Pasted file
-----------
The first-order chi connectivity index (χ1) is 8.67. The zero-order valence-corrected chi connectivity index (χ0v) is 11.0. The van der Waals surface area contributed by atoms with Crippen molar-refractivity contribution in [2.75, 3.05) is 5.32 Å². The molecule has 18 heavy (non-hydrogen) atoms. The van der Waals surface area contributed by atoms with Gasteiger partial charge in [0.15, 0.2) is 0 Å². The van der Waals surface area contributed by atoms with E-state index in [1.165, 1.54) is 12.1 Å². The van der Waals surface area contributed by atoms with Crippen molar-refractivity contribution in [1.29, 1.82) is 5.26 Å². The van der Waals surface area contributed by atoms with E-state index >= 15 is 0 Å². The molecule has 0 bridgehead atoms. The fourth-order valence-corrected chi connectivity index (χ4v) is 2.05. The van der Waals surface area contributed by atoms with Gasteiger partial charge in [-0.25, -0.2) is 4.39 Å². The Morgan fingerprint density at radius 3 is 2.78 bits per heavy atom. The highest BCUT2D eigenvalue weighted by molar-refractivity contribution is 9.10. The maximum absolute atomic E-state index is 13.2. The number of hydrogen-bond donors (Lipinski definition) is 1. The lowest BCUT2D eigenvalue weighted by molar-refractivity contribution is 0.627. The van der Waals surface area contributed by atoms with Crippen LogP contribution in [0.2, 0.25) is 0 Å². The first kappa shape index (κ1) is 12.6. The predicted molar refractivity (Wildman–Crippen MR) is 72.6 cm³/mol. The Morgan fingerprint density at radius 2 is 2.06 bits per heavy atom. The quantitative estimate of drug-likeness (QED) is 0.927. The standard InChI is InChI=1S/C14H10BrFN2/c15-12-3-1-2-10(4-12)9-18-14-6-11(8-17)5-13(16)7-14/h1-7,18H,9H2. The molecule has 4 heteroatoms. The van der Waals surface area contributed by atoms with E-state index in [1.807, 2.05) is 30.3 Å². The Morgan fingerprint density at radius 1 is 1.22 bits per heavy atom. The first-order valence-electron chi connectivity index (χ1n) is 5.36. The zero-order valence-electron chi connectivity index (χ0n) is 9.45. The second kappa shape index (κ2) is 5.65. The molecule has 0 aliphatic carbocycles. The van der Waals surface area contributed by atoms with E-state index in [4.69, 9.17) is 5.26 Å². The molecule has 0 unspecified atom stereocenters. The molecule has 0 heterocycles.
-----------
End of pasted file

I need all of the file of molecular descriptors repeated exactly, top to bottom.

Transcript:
The first-order chi connectivity index (χ1) is 8.67. The zero-order valence-corrected chi connectivity index (χ0v) is 11.0. The van der Waals surface area contributed by atoms with Crippen molar-refractivity contribution in [2.75, 3.05) is 5.32 Å². The molecule has 18 heavy (non-hydrogen) atoms. The van der Waals surface area contributed by atoms with Gasteiger partial charge in [0.15, 0.2) is 0 Å². The van der Waals surface area contributed by atoms with E-state index in [1.165, 1.54) is 12.1 Å². The van der Waals surface area contributed by atoms with Crippen molar-refractivity contribution in [1.29, 1.82) is 5.26 Å². The van der Waals surface area contributed by atoms with E-state index >= 15 is 0 Å². The molecule has 0 bridgehead atoms. The fourth-order valence-corrected chi connectivity index (χ4v) is 2.05. The van der Waals surface area contributed by atoms with Gasteiger partial charge in [-0.25, -0.2) is 4.39 Å². The Morgan fingerprint density at radius 3 is 2.78 bits per heavy atom. The highest BCUT2D eigenvalue weighted by molar-refractivity contribution is 9.10. The maximum absolute atomic E-state index is 13.2. The number of hydrogen-bond donors (Lipinski definition) is 1. The lowest BCUT2D eigenvalue weighted by molar-refractivity contribution is 0.627. The van der Waals surface area contributed by atoms with Crippen LogP contribution in [0.2, 0.25) is 0 Å². The first kappa shape index (κ1) is 12.6. The predicted molar refractivity (Wildman–Crippen MR) is 72.6 cm³/mol. The Morgan fingerprint density at radius 2 is 2.06 bits per heavy atom. The quantitative estimate of drug-likeness (QED) is 0.927. The standard InChI is InChI=1S/C14H10BrFN2/c15-12-3-1-2-10(4-12)9-18-14-6-11(8-17)5-13(16)7-14/h1-7,18H,9H2. The molecule has 4 heteroatoms. The van der Waals surface area contributed by atoms with E-state index in [1.807, 2.05) is 30.3 Å². The Morgan fingerprint density at radius 1 is 1.22 bits per heavy atom. The first-order valence-electron chi connectivity index (χ1n) is 5.36. The zero-order valence-electron chi connectivity index (χ0n) is 9.45. The second kappa shape index (κ2) is 5.65. The molecule has 0 aliphatic carbocycles. The van der Waals surface area contributed by atoms with E-state index in [4.69, 9.17) is 5.26 Å². The molecule has 0 unspecified atom stereocenters. The molecule has 0 heterocycles.